1. Wherever possible, try to be economical with words. There is word count in the bottom left corner of word. When it exceeds 1800, that’s too long. Get. To. The. Point.



  1. Disagreeing is allowed. Being disagreeable is not.



  1. Take a lesson from Reader’s Digest. Laughter is the best medicine (dude – how old ARE you?). Get back to having fun with the blog. And be funny. Especially while adhering to Rule #1.



  1. Not really a rule, but… Natural gas will always disappoint. Deal with it.




The penalties for breaking the above rules may include:


  • Temporary suspension of blog writing privileges.
  • Freezing of expense accounts for such things as cell phones, hockey tickets and/or Sandwiches from Alumni (this one really hurts)
  • The reinstatement of proof-reading
  • The temporary suspension of commenting rights on the Stormont Twitter account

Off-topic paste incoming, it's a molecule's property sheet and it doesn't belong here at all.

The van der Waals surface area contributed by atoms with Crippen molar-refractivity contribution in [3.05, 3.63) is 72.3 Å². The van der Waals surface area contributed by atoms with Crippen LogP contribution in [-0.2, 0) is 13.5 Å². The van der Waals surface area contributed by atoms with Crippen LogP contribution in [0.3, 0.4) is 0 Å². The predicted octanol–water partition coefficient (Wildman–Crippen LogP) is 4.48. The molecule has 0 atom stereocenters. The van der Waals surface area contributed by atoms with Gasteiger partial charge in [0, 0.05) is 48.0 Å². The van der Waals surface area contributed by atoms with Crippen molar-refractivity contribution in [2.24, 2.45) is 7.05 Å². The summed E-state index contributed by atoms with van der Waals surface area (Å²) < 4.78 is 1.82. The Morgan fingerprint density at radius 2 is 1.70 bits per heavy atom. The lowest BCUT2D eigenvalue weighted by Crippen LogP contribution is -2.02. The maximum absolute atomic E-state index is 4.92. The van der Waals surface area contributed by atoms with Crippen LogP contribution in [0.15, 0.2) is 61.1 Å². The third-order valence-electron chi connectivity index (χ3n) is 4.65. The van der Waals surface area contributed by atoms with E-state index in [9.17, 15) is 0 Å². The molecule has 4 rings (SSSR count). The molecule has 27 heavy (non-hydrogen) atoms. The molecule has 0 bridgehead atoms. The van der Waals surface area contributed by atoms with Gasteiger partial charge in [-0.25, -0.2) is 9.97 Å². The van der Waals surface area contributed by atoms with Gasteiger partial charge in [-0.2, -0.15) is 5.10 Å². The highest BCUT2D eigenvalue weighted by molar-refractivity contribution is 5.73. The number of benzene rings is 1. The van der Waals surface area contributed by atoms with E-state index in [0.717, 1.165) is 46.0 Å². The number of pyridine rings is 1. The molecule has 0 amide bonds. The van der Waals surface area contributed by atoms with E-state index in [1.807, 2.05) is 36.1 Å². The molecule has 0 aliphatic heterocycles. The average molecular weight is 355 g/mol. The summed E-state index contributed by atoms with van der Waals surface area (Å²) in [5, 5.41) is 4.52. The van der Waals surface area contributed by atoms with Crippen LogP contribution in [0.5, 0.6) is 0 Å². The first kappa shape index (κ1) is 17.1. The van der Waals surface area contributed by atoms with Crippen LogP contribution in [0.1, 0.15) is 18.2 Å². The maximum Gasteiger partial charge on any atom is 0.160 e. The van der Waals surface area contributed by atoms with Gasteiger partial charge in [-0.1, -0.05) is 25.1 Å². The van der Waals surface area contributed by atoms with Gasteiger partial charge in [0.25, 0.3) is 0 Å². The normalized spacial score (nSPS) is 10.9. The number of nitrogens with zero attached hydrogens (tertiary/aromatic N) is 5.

• A ghostwriter
  • Jailtime


Thankfully the Emergency Act will only be in place until OPEC+ says it can be released, although it can be arbitrarily extended forever. I am hoping I can abide by these completely inane rules because some of the punishment seems unduly harsh.


But at least these new measures will address the underlying root problems of a wayward blog.


See you next week when the topic will be Ottawa Occupied, whose fault is it really…


Ouch! Already punished.


Fine. Next week I’ll write about how the upcoming US election, aside from its resemblance to a train wreck is going to be the most consequential election in decades. Or maybe I won’t. Maybe I will write about how petty Canadian politics have become and how annoying all the party leaders are and that it is unconscionable that we have to endure this hell-scape until 2025. Or maybe I won’t.


Maybe it will just be me weeping about natural gas prices. Or celebrating Enerplus being acquired at twice the price I paid for it.


1786 words. Phew. OK. 1789. French Revolution! Cool! Liberté, Egalité, Fraternité. Ugh. Stop it. 1799.